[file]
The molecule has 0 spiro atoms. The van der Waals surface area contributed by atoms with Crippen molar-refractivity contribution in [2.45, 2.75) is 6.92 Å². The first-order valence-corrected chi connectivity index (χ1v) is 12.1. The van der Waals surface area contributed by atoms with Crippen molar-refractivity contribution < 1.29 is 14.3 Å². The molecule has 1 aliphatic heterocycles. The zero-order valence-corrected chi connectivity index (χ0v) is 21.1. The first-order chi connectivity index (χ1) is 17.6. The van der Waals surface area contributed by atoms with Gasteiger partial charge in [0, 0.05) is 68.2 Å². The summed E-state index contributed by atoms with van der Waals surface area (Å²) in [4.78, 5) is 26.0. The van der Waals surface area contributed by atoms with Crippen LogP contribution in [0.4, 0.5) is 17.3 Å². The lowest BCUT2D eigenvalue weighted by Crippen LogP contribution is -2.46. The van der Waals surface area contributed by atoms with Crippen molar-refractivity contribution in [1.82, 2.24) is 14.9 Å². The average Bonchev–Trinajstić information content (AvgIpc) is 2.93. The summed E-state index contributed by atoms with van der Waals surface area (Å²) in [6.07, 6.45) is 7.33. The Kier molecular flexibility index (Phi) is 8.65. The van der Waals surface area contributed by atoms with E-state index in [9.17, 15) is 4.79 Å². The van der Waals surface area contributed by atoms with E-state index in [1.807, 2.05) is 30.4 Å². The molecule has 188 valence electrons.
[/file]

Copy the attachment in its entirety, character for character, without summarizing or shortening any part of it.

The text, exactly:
The molecule has 0 spiro atoms. The van der Waals surface area contributed by atoms with Crippen molar-refractivity contribution in [2.45, 2.75) is 6.92 Å². The first-order valence-corrected chi connectivity index (χ1v) is 12.1. The van der Waals surface area contributed by atoms with Crippen molar-refractivity contribution < 1.29 is 14.3 Å². The molecule has 1 aliphatic heterocycles. The zero-order valence-corrected chi connectivity index (χ0v) is 21.1. The first-order chi connectivity index (χ1) is 17.6. The van der Waals surface area contributed by atoms with Gasteiger partial charge in [0, 0.05) is 68.2 Å². The summed E-state index contributed by atoms with van der Waals surface area (Å²) in [4.78, 5) is 26.0. The van der Waals surface area contributed by atoms with Crippen LogP contribution in [0.4, 0.5) is 17.3 Å². The lowest BCUT2D eigenvalue weighted by Crippen LogP contribution is -2.46. The van der Waals surface area contributed by atoms with Crippen molar-refractivity contribution in [1.82, 2.24) is 14.9 Å². The average Bonchev–Trinajstić information content (AvgIpc) is 2.93. The summed E-state index contributed by atoms with van der Waals surface area (Å²) in [6.07, 6.45) is 7.33. The Kier molecular flexibility index (Phi) is 8.65. The van der Waals surface area contributed by atoms with E-state index in [9.17, 15) is 4.79 Å². The van der Waals surface area contributed by atoms with E-state index in [1.807, 2.05) is 30.4 Å². The molecule has 188 valence electrons.